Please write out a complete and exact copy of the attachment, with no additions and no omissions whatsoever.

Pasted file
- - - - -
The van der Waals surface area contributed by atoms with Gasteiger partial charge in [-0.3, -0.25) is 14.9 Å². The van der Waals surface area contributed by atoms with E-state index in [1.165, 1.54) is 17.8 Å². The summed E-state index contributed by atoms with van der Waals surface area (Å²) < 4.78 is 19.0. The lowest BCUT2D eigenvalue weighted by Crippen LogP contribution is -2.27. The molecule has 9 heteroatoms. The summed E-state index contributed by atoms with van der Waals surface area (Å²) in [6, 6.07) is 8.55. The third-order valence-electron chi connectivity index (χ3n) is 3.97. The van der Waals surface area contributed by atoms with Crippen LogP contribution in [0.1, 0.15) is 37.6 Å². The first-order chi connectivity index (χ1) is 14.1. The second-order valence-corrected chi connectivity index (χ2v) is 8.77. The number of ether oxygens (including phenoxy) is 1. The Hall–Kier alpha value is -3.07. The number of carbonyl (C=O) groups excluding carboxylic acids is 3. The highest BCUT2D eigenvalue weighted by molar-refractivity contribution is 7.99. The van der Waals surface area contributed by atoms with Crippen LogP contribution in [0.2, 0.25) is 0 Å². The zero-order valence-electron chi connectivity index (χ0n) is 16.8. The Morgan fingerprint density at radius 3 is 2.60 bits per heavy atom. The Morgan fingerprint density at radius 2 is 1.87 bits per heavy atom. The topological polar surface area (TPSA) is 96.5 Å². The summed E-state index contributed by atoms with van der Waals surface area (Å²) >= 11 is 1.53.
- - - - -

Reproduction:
The van der Waals surface area contributed by atoms with Gasteiger partial charge in [-0.3, -0.25) is 14.9 Å². The van der Waals surface area contributed by atoms with E-state index in [1.165, 1.54) is 17.8 Å². The summed E-state index contributed by atoms with van der Waals surface area (Å²) < 4.78 is 19.0. The lowest BCUT2D eigenvalue weighted by Crippen LogP contribution is -2.27. The molecule has 9 heteroatoms. The summed E-state index contributed by atoms with van der Waals surface area (Å²) in [6, 6.07) is 8.55. The third-order valence-electron chi connectivity index (χ3n) is 3.97. The van der Waals surface area contributed by atoms with Crippen LogP contribution in [0.1, 0.15) is 37.6 Å². The first-order chi connectivity index (χ1) is 14.1. The second-order valence-corrected chi connectivity index (χ2v) is 8.77. The number of ether oxygens (including phenoxy) is 1. The Hall–Kier alpha value is -3.07. The number of carbonyl (C=O) groups excluding carboxylic acids is 3. The highest BCUT2D eigenvalue weighted by molar-refractivity contribution is 7.99. The van der Waals surface area contributed by atoms with Crippen LogP contribution in [0.2, 0.25) is 0 Å². The zero-order valence-electron chi connectivity index (χ0n) is 16.8. The Morgan fingerprint density at radius 3 is 2.60 bits per heavy atom. The Morgan fingerprint density at radius 2 is 1.87 bits per heavy atom. The topological polar surface area (TPSA) is 96.5 Å². The summed E-state index contributed by atoms with van der Waals surface area (Å²) >= 11 is 1.53.